…and Richard Sherman is your 2013 Tuesday Morning Quarterback Non-QB Non-RB MVP.
Mike the Musicologist made a good point to us last night, in reference to TMQ’s (and, we think, specifically Tony Dungy’s) comments about America needing more time away from football: the NFL is a profession. They call it “pro football” for a reason.
Our bosses would never say to us, “you need some time away from security. Take three or six months and go do something else.” And if we did decide we needed some time away from security, we wouldn’t expect to get paid – or for that matter to have a job when we came back. (Yes, there are some professions where you can take a sabbatical or a leave of absence, but not every year.)
So why do football players need “time away from football”, other than the usual rest, recuperation, and vacation you get in most other professions? What’s special about the NFL? Maybe the physical demands of the job, but we suspect that’s built into the training and off-season expectations of NFL teams.
As far as needing “time off from football” as a society, we already feel there’s a pretty long gap from February to August. The attention of society during those months is pretty much devoted to basketball and baseball; we don’t see a lot of football coverage during this period (major events excepted). Indeed, if we wanted “time off a sport”, our pick would be basketball: the 2012 NBA season ended on June 20th, 2013. The first preseason game of the 2013 season was October 5th. So that’s basically what, three months with no basketball compared to the NFL’s six months with no football?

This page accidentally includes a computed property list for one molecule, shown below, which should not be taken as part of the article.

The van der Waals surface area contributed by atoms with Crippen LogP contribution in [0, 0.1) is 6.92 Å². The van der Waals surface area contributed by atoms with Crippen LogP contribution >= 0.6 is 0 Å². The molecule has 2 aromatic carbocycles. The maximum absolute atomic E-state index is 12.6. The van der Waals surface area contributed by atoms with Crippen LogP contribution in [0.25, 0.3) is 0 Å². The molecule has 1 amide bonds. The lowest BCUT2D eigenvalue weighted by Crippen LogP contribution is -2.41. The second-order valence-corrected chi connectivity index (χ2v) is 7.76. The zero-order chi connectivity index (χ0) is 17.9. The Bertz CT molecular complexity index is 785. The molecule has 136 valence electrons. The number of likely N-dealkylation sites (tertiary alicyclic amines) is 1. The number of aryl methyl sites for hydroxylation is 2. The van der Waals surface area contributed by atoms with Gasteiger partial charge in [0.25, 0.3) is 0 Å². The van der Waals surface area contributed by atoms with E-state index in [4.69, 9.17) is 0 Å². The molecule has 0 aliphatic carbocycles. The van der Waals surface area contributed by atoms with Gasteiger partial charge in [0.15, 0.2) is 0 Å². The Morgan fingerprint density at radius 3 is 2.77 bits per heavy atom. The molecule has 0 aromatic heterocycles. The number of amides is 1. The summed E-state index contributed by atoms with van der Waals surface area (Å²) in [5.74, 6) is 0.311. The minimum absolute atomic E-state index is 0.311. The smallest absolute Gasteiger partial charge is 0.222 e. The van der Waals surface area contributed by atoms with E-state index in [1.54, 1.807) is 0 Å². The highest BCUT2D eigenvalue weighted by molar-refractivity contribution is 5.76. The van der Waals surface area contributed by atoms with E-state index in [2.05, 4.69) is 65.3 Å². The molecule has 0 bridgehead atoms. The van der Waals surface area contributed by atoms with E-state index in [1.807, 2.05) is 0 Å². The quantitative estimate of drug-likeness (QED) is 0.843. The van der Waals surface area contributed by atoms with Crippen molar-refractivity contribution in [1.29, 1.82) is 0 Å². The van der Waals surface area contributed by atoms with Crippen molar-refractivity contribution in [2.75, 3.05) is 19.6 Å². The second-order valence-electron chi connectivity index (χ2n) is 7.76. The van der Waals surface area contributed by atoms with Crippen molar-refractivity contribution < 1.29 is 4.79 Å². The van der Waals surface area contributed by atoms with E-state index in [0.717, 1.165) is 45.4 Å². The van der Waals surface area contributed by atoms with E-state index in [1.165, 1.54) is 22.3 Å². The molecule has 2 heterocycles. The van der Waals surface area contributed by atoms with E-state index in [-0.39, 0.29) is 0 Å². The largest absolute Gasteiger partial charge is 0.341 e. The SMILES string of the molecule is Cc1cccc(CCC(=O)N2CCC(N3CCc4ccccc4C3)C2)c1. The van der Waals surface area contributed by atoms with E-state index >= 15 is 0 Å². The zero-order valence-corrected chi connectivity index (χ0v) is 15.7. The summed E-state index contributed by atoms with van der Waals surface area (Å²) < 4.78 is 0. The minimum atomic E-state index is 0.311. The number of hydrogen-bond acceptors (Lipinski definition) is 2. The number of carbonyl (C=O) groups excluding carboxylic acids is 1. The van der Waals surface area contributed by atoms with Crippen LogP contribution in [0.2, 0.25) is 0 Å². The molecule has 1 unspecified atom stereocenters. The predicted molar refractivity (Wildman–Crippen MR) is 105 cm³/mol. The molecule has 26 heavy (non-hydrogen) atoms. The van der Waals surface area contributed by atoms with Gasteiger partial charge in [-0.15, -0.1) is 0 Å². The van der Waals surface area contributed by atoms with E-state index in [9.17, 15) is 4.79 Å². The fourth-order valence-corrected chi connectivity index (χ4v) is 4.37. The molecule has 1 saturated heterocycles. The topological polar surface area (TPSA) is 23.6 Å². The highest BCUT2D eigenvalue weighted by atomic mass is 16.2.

“But don’t you agree college players need time away?” No, we pretty much agree with MtM’s other point: college is just the minor leagues for the NFL, and college players are every bit as much professionals as NFL players.
When you get down to high school and lower levels, yes, we’d agree that time away is needed. But we’re not sure that kids aren’t getting that; we’re still trying to figure out the UIL regulations, but so far we’ve determined that junior high kids can’t start practicing before the first day of school. (When do they have to stop? Good question. Any UIL rulebook experts out there? Feel free to comment.)